Good news over the weekend. The trunk road that the Tanzanian government proposed to push through the northern part of the world famous Serengeti National Park will not now go ahead as originally planned.
The road that wasn’t and the wildebeest migration (map by FZS).
I had refrained from commenting on this whilst it was a live issue for two reasons: (a) because I didn’t understand the details and heard enough contrasting tales about it that I felt it would be inappropriate to comment, and (b) lest I inadvertently make things worse. Alas, some wildlife ecologists did not feel able to bite their tongue:
"[President] Kikwete’s spiteful attitude towards the World Heritage site and his strange determination to drive a road through Serengeti make him look increasingly old-fashioned and vindictive." (Prof Andrew Dobson, quoted here)
Now I personally much like the practice in science to call a spade a spade, but I fail to detect what is scientific about describing the President of a country you want to change direction as spiteful, old-fashioned and vindictive. Putting my best scientific hat on, I might describe that as stupid. From what I understand, the underlying motivations for the proposed road were all political, involving different factions within Tanzania’s ruling party, so a political savvy response was required, not something that smacked of neo-colonialism in an ex-colony where sensitivities, are, not surprisingly, sensitive!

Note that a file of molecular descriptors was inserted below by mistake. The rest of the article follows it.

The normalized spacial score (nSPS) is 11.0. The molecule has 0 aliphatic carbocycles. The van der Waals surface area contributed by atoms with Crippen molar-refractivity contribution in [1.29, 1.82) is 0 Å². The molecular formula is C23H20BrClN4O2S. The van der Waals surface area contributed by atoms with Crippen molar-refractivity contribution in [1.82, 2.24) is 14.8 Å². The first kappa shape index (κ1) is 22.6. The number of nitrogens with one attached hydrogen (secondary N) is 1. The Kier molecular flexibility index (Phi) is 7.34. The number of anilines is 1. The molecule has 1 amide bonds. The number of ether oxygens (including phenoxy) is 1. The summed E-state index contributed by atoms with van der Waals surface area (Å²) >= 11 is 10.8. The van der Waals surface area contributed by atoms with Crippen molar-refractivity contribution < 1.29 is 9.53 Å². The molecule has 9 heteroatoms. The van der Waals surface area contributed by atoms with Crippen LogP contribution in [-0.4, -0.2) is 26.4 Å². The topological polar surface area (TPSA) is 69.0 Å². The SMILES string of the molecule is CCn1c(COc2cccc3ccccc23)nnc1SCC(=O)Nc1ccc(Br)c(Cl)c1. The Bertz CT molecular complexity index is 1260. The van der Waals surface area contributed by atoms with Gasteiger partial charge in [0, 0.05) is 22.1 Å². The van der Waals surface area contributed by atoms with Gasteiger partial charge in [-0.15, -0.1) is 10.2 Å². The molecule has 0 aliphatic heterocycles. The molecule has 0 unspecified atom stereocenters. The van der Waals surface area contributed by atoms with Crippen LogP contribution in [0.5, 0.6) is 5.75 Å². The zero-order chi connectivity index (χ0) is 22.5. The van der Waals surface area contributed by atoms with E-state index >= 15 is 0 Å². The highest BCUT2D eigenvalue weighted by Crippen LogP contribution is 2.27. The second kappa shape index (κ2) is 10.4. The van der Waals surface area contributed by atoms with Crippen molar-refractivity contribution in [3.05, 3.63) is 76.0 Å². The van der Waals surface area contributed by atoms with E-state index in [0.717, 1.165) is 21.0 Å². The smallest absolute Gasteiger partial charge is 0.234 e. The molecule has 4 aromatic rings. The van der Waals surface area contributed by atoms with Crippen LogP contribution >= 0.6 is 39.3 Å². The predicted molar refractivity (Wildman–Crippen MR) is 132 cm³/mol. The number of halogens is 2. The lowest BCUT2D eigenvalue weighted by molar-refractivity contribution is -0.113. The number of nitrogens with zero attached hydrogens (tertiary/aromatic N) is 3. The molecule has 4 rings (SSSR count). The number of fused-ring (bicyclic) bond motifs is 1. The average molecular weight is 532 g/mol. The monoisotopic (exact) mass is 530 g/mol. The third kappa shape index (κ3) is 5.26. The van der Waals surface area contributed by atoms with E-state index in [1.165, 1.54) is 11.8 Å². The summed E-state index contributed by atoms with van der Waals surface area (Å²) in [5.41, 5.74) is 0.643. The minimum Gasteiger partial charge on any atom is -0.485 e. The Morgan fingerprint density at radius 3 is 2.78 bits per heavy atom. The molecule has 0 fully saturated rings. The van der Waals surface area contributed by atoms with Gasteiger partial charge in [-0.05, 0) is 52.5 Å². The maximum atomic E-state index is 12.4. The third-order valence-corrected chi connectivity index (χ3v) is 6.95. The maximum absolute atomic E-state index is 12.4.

What behind-the-scenes lobbying went on, I do not know, but it seems to have been rather more effective than Dobson’s bone-headed intervention. Unfortunately, that is not the end of it. I hear from reliable sources that the whole episode has left a rather sour taste in the mouth of President Kikwete. (Who’d have guessed it?) A president who was reportedly once an enthusiastic supporter of conservation is now far from well-disposed to the sector. One immediate consequence: Kikwete demanded the last minute withdrawal of an application for World Heritage Site for the forests in Tanzania’s Eastern Arc Mountains (a global biodiversity hotspot), an application that had been 14 years in the making (see here).
If it really was a case of exchanging a paper park designation for an actual road then it would seem to be an all round good deal, but I’m not aware of anyone who has suggested this was a ‘trade’, and a more carefully designed campaign might have headed off the road without losing the WHS application.